This spring’s Potomac River shad run at Fletcher’s Cove could be a delight for the fish and a disaster for the anglers if a new problem getting boats out isn’t fixed at the beleaguered popular fishing hole.
Legions of fishing enthusiasts are alarmed by the early closing this fall of the dock at the beloved inside-the-Beltway site and the prospects for its reopening in the spring.
The National Park Service closed the dock in October, two weeks early, because the walkway leading to it was deemed unsafe. The dock is used by boats to get access to the river.
The walkway has become tilted by river debris that is jammed underneath, the Park Service said.
“We asked that it be closed because it was dangerous for visitors to access the dock,” said John Noel, deputy superintendent of the Chesapeake & Ohio Canal National Historical Park. The walkway was “at an angle, and in our opinion, somebody could slip off and hurt themselves.”
But fishing advocates say they are afraid that the problem might not be fixed in time for the opening of the season.
“It would be a great loss to the entire community,” said Terry Cummings, 58, of the Tidal Potomac Fly Rodders, a fly-fishing club that uses Fletcher’s. “It’s an oasis within the Beltway for fishermen.”
“If we lose access to the river because the dock is unsafe, and we can’t get the boats out, thousands of people, I think, are going to be impacted,” Cummings said.
Noel said: “We’re in the process of trying to engage some folks that can help us determine both a short-term and a long-term solution.
“Our primary focus is to make sure that it’s open in the spring, for the fishing season, but also . . . develop a long-term solution,” he added.
He said river access for canoes and kayaks at the cove is still available.
Generations of anglers have used Fletcher’s to set out for shad, rockfish, perch, catfish and largemouth bass.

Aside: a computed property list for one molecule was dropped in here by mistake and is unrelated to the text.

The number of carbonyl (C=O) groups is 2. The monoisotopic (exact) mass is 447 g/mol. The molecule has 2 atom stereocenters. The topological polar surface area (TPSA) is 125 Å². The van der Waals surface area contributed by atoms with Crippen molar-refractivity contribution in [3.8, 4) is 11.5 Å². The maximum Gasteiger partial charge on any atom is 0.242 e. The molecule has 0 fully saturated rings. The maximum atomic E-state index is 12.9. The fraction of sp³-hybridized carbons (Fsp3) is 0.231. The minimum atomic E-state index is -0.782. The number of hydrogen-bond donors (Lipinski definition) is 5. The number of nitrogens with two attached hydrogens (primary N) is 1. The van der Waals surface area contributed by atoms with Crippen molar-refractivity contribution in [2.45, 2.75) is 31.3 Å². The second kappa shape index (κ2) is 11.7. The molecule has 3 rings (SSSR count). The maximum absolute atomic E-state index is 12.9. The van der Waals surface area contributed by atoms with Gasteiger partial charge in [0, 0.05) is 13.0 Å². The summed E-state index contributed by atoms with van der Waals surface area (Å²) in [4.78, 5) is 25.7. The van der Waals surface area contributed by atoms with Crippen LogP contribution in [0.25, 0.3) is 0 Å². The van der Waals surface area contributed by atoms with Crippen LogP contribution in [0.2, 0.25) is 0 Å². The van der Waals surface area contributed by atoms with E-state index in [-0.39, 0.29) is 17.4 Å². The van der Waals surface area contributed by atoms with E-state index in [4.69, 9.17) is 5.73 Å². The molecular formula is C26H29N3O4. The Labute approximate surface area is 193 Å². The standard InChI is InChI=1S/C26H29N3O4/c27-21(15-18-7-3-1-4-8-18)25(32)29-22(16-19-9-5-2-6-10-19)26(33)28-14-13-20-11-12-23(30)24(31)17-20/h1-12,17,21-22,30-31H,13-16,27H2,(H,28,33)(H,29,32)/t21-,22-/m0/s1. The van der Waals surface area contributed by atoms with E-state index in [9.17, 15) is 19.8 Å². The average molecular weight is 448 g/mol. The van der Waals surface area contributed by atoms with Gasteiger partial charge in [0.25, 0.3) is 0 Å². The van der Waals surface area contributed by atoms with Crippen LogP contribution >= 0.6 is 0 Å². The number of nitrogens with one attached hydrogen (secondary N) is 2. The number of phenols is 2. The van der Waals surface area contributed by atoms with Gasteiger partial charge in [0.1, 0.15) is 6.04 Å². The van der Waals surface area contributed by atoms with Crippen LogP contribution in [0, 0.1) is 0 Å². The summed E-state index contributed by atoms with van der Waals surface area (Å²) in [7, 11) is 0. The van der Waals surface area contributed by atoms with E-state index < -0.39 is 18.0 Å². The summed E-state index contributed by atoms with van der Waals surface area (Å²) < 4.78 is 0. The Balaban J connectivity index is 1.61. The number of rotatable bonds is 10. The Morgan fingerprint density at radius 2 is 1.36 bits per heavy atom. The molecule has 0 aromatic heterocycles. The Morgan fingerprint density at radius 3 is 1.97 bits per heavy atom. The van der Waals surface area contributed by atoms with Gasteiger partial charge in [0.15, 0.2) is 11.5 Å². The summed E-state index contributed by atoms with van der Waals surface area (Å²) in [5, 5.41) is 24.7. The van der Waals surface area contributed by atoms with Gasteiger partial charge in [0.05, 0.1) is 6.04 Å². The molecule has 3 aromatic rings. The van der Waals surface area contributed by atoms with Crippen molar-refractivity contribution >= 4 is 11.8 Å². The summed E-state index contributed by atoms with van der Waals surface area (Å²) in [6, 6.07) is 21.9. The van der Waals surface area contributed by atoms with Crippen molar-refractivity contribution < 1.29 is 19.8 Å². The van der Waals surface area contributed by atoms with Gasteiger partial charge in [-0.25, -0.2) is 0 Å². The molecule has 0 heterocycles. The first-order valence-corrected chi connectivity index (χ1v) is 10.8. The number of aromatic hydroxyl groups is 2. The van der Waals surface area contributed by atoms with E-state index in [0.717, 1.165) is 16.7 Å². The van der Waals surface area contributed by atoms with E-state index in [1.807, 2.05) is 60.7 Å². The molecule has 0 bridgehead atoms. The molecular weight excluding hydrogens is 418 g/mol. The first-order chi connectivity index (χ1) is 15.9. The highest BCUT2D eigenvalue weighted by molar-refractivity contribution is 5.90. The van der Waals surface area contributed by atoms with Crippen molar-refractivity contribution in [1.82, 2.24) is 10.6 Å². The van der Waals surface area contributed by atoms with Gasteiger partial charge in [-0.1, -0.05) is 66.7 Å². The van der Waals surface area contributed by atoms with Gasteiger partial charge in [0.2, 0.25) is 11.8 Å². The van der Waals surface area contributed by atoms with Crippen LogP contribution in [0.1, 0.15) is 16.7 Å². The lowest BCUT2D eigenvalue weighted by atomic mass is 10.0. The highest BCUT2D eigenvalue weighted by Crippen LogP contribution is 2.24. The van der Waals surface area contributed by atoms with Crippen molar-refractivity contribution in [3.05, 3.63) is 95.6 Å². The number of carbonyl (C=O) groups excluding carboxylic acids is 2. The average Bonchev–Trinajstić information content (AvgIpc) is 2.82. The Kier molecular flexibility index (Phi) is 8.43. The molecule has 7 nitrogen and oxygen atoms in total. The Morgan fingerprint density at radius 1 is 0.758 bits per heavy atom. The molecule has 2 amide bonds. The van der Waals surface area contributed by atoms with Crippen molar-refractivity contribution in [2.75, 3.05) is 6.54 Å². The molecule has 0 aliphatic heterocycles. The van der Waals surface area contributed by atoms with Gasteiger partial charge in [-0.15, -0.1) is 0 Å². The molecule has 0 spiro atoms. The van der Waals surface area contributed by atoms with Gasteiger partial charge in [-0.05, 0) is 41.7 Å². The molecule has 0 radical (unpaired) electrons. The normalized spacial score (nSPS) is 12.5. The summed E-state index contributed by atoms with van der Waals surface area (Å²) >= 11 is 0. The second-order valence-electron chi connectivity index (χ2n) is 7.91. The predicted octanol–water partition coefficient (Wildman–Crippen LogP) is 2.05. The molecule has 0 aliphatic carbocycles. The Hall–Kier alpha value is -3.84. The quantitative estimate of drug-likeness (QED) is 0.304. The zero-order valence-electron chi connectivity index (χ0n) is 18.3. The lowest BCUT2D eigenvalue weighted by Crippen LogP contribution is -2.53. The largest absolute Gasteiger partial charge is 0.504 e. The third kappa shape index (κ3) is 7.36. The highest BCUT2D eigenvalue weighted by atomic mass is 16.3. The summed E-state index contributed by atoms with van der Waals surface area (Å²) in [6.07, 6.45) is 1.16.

The cove got its name from the family that lived in the area for years and, until a decade ago, operated the fishing, boating and biking concession.
It is said to have been visited by presidents, professors, judges and legislators as well as hordes of other anglers.
But over the years, it has gradually filled with silt. The cove was dredged many years ago but has since filled again, and that remains the root of the problem, Noel said.
Aside from the debris, the silt is forming an island under the dock, said Mark Binsted, of the National Capital Chapter of Trout Unlimited.
“It’s possible that the driftwood alone, removing that, would improve things a bit,” he said. “However, it’s not a permanent solution, because it will happen again. And the silt will increase more and more.”
“The long-term solution is complicated,” he said.
“If you dredge, the silt comes back. If you move the dock, it might be more vulnerable to flooding.”
Short-term, Cummings said, “our concern is: Is there going to be a timely fix? If they delay, we could lose a whole fishing season down there.”